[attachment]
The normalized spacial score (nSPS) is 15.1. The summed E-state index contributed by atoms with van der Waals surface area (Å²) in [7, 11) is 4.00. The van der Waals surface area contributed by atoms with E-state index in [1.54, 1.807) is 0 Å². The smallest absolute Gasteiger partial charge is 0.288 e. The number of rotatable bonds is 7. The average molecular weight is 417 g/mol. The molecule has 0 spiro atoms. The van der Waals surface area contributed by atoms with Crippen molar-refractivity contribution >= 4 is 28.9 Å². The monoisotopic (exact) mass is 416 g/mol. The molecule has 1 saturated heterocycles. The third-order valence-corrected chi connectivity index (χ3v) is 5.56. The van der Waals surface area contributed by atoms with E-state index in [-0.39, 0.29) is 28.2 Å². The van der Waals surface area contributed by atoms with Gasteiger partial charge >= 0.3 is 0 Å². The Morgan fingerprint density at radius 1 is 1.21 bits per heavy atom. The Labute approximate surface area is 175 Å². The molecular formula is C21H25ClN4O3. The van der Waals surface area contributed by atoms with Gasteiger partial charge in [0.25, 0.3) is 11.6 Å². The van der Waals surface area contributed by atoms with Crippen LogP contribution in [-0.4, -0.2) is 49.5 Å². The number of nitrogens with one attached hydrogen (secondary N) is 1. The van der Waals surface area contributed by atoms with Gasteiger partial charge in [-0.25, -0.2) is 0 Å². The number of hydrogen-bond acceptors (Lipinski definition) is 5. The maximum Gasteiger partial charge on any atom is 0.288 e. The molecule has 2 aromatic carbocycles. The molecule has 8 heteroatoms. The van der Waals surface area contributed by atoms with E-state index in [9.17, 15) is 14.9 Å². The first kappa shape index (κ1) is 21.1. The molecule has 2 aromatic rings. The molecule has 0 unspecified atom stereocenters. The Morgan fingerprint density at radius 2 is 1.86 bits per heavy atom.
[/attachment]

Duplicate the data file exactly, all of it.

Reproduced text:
The normalized spacial score (nSPS) is 15.1. The summed E-state index contributed by atoms with van der Waals surface area (Å²) in [7, 11) is 4.00. The van der Waals surface area contributed by atoms with E-state index in [1.54, 1.807) is 0 Å². The smallest absolute Gasteiger partial charge is 0.288 e. The number of rotatable bonds is 7. The average molecular weight is 417 g/mol. The molecule has 0 spiro atoms. The van der Waals surface area contributed by atoms with Crippen molar-refractivity contribution >= 4 is 28.9 Å². The monoisotopic (exact) mass is 416 g/mol. The molecule has 1 saturated heterocycles. The third-order valence-corrected chi connectivity index (χ3v) is 5.56. The van der Waals surface area contributed by atoms with E-state index in [-0.39, 0.29) is 28.2 Å². The van der Waals surface area contributed by atoms with Gasteiger partial charge >= 0.3 is 0 Å². The Morgan fingerprint density at radius 1 is 1.21 bits per heavy atom. The Labute approximate surface area is 175 Å². The molecular formula is C21H25ClN4O3. The van der Waals surface area contributed by atoms with Gasteiger partial charge in [0.25, 0.3) is 11.6 Å². The van der Waals surface area contributed by atoms with Crippen LogP contribution in [-0.4, -0.2) is 49.5 Å². The number of nitrogens with one attached hydrogen (secondary N) is 1. The van der Waals surface area contributed by atoms with Gasteiger partial charge in [-0.25, -0.2) is 0 Å². The number of hydrogen-bond acceptors (Lipinski definition) is 5. The maximum Gasteiger partial charge on any atom is 0.288 e. The molecule has 2 aromatic carbocycles. The molecule has 8 heteroatoms. The van der Waals surface area contributed by atoms with E-state index in [9.17, 15) is 14.9 Å². The first kappa shape index (κ1) is 21.1. The molecule has 2 aromatic rings. The molecule has 0 unspecified atom stereocenters. The Morgan fingerprint density at radius 2 is 1.86 bits per heavy atom.